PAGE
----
80.3 F
Charlotte Amalie
Friday, May 27, 2022
HomeNewsArchives'BEAUTIFUL MIND' GETS PRETTY FINE REVIEWS

'BEAUTIFUL MIND' GETS PRETTY FINE REVIEWS

Jan. 7, 2001 – If a mind is a terrible thing to waste, "A Beautiful Mind" must be just that much more terrible a thing to lose.
That is what happened to real-life mathematical genius John Forbes Nash Jr. (Russell Crowe), who made an astonishing discovery early on in his career, earning him international acclaim, only subsequently to fall heir to schizophrenia.
Under what one critic calls the "clean, forceful" direction of Ron Howard, the movie traces a 50-year span of Nash's life, from his days as an arrogant Princeton student in 1947 through his decent into a horrific madness — and then back up again to claim the 1994 Nobel Prize for Economic Science.
Russell Crowe comes into his own, making a seamless change from his Charleton Heston-esque "Gladiator" to the troubled Nash, in what Metromix.com reviewer Michael Wilmington calls an "amazingly complete performance from an arrogant young genius to a melancholy, vulnerable old man, shambling across the campus trying to keep his demons at bay."
Nash marries Alicia (Jennifer Connelly), a brilliant physics student he meets at MIT, where he is teaching — and where he also meets a shadowy government agent (Ed Harris), who recruits him for a top-secret government job. Alicia, who loves Nash's mind, sticks by him through his disintegration.
Wilmington found the movie "surprisingly scary in its evocation of Nash's private terrors … and moving when it shows us his bonds with Alicia … but it's not especially accurate in its rendering of his life, even though Sylvia Nasar's book, 'A Beautiful Mind,' is its ostensible source."
The final consensus from the reviewing stand is that it's a worthwhile way to spend two and a half hours. The picture "has both edge and human feeling, tension and warm veins of sympathy," Wilmington writes. "It's an ideal subject for Howard's major virtues: rigorous organization, compassion and an ability to draw believable communities."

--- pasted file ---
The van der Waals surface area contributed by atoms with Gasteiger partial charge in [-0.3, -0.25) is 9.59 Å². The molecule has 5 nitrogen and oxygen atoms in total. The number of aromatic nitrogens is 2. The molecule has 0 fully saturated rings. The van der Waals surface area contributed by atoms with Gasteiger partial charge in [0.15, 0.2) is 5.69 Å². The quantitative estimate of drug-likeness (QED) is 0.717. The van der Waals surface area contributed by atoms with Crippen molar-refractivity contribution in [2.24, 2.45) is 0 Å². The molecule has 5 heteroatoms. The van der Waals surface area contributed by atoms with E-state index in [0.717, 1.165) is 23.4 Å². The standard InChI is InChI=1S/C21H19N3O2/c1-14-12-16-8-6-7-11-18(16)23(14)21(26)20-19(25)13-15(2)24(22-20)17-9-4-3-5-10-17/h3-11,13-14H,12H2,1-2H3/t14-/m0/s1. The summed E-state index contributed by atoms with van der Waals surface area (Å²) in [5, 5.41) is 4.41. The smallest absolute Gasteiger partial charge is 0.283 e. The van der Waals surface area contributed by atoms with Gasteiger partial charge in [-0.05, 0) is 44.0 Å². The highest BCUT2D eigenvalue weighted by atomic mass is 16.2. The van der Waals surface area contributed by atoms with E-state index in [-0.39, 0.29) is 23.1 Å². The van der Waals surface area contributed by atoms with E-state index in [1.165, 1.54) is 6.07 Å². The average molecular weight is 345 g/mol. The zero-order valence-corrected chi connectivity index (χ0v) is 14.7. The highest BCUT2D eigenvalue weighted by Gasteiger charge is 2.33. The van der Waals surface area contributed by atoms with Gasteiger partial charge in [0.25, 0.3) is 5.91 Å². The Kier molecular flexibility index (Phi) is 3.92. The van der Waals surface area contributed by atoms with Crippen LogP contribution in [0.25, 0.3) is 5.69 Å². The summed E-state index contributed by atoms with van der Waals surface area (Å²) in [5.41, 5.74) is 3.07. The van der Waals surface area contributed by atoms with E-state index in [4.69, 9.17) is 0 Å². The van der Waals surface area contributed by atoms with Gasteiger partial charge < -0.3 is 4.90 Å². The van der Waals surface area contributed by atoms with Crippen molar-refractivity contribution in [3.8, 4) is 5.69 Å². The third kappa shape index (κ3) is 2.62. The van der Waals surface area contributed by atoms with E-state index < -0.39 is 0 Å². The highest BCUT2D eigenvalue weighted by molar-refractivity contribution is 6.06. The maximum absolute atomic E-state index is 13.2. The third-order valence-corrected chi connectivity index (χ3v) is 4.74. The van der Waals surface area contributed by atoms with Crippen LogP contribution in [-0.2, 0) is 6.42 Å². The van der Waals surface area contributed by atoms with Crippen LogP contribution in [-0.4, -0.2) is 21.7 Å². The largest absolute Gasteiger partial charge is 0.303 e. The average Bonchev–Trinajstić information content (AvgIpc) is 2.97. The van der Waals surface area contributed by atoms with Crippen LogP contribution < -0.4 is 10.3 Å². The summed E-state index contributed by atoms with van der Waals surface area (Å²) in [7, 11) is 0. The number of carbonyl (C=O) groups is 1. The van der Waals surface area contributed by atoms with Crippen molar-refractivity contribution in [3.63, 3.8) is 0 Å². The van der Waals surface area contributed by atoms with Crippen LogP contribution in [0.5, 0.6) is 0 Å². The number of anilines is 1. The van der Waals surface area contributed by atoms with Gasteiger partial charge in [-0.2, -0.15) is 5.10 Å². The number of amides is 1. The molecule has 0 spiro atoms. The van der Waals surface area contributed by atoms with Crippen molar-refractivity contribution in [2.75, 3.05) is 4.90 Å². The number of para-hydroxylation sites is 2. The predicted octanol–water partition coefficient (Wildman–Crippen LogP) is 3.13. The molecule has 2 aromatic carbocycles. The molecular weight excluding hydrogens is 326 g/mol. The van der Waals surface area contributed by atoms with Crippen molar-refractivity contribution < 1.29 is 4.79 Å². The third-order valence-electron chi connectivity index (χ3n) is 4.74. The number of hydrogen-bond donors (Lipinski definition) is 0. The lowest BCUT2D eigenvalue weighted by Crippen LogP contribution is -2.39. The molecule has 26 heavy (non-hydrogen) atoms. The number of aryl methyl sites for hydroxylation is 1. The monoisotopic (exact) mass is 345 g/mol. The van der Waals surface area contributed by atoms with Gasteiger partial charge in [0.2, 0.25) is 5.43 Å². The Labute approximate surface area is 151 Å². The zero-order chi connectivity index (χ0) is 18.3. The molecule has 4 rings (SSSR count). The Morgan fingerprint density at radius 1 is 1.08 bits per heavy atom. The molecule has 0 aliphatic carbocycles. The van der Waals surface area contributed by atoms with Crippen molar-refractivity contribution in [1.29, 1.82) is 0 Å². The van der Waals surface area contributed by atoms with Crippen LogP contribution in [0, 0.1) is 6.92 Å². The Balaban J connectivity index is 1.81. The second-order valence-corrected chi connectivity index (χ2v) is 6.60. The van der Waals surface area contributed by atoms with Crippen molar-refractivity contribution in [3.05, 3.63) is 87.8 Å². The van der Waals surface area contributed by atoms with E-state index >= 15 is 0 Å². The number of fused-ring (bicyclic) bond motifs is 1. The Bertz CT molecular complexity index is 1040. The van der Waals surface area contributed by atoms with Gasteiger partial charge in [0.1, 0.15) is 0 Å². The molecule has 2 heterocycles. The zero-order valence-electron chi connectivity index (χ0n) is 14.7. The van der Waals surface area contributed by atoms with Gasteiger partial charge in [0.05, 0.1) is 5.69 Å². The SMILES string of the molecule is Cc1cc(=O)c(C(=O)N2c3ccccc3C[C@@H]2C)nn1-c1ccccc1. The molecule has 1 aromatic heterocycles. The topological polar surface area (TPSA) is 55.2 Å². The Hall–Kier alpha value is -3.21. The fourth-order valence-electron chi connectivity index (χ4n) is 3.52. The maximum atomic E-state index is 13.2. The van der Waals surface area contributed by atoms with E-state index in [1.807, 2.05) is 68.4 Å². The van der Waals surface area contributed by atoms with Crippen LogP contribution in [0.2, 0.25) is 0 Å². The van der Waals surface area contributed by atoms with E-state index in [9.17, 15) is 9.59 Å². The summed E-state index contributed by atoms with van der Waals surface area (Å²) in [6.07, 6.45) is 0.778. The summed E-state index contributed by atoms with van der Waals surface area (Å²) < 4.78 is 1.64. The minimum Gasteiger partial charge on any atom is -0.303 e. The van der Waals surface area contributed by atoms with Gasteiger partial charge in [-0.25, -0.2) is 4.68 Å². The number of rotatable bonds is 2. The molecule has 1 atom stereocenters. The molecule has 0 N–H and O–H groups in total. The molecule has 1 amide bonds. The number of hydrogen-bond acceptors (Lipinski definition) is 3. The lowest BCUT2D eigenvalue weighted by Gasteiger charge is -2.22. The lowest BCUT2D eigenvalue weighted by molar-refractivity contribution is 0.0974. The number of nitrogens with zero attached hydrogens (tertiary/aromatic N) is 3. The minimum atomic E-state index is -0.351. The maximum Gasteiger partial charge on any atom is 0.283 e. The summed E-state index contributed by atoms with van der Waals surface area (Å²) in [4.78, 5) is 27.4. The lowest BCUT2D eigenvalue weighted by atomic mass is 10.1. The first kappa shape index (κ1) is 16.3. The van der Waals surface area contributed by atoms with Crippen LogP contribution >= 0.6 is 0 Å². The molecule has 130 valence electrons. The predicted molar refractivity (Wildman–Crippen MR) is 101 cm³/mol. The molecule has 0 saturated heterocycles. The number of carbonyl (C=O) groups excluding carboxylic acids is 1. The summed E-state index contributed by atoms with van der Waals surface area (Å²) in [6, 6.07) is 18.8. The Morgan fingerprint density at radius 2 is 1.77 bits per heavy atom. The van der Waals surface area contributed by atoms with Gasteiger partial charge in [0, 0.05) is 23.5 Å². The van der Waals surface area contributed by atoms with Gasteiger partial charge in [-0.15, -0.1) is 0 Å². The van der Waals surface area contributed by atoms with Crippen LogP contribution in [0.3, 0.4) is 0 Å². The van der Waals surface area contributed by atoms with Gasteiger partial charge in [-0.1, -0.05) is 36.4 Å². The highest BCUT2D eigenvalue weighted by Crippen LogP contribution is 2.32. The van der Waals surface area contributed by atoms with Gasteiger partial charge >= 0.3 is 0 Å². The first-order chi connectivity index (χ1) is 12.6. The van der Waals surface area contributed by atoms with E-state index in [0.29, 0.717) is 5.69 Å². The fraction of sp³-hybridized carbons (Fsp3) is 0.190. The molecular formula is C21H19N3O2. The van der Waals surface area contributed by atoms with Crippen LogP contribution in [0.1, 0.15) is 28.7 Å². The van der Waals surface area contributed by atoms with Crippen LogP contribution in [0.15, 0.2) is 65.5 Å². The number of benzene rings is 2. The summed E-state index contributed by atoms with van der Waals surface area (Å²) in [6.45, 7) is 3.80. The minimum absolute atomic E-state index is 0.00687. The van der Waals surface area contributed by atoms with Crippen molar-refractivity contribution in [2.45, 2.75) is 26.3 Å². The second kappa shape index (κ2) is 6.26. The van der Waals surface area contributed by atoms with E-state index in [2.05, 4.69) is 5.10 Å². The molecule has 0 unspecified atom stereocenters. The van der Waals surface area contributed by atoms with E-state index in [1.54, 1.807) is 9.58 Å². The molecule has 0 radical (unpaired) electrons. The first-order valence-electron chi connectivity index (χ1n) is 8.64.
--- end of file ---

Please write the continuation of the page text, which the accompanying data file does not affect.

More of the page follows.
The film is rated PG for intense thematic material, sexual content and a scene of violence. It is playing at Sunny Isle Theaters.

Print Friendly, PDF & Email
Keeping our community informed is our top priority.
If you have a news tip to share, please call or text us at 340-228-8784.




Support local + independent journalism in the U.S. Virgin Islands

Unlike many news organizations, we haven't put up a paywall – we want to keep our journalism as accessible as we can. Our independent journalism costs time, money and hard work to keep you informed, but we do it because we believe that it matters. We know that informed communities are empowered ones. If you appreciate our reporting and want to help make our future more secure, please consider donating.

STAY CONNECTED

20,771FansLike
4,726FollowersFollow

FROM FACEBOOK

Comments Box SVG iconsUsed for the like, share, comment, and reaction icons
Load more
Jan. 7, 2001 - If a mind is a terrible thing to waste, "A Beautiful Mind" must be just that much more terrible a thing to lose.
That is what happened to real-life mathematical genius John Forbes Nash Jr. (Russell Crowe), who made an astonishing discovery early on in his career, earning him international acclaim, only subsequently to fall heir to schizophrenia.
Under what one critic calls the "clean, forceful" direction of Ron Howard, the movie traces a 50-year span of Nash's life, from his days as an arrogant Princeton student in 1947 through his decent into a horrific madness -- and then back up again to claim the 1994 Nobel Prize for Economic Science.
Russell Crowe comes into his own, making a seamless change from his Charleton Heston-esque "Gladiator" to the troubled Nash, in what Metromix.com reviewer Michael Wilmington calls an "amazingly complete performance from an arrogant young genius to a melancholy, vulnerable old man, shambling across the campus trying to keep his demons at bay."
Nash marries Alicia (Jennifer Connelly), a brilliant physics student he meets at MIT, where he is teaching -- and where he also meets a shadowy government agent (Ed Harris), who recruits him for a top-secret government job. Alicia, who loves Nash's mind, sticks by him through his disintegration.
Wilmington found the movie "surprisingly scary in its evocation of Nash's private terrors ... and moving when it shows us his bonds with Alicia ... but it's not especially accurate in its rendering of his life, even though Sylvia Nasar's book, 'A Beautiful Mind,' is its ostensible source."
The final consensus from the reviewing stand is that it's a worthwhile way to spend two and a half hours. The picture "has both edge and human feeling, tension and warm veins of sympathy," Wilmington writes. "It's an ideal subject for Howard's major virtues: rigorous organization, compassion and an ability to draw believable communities."
The film is rated PG for intense thematic material, sexual content and a scene of violence. It is playing at Sunny Isle Theaters.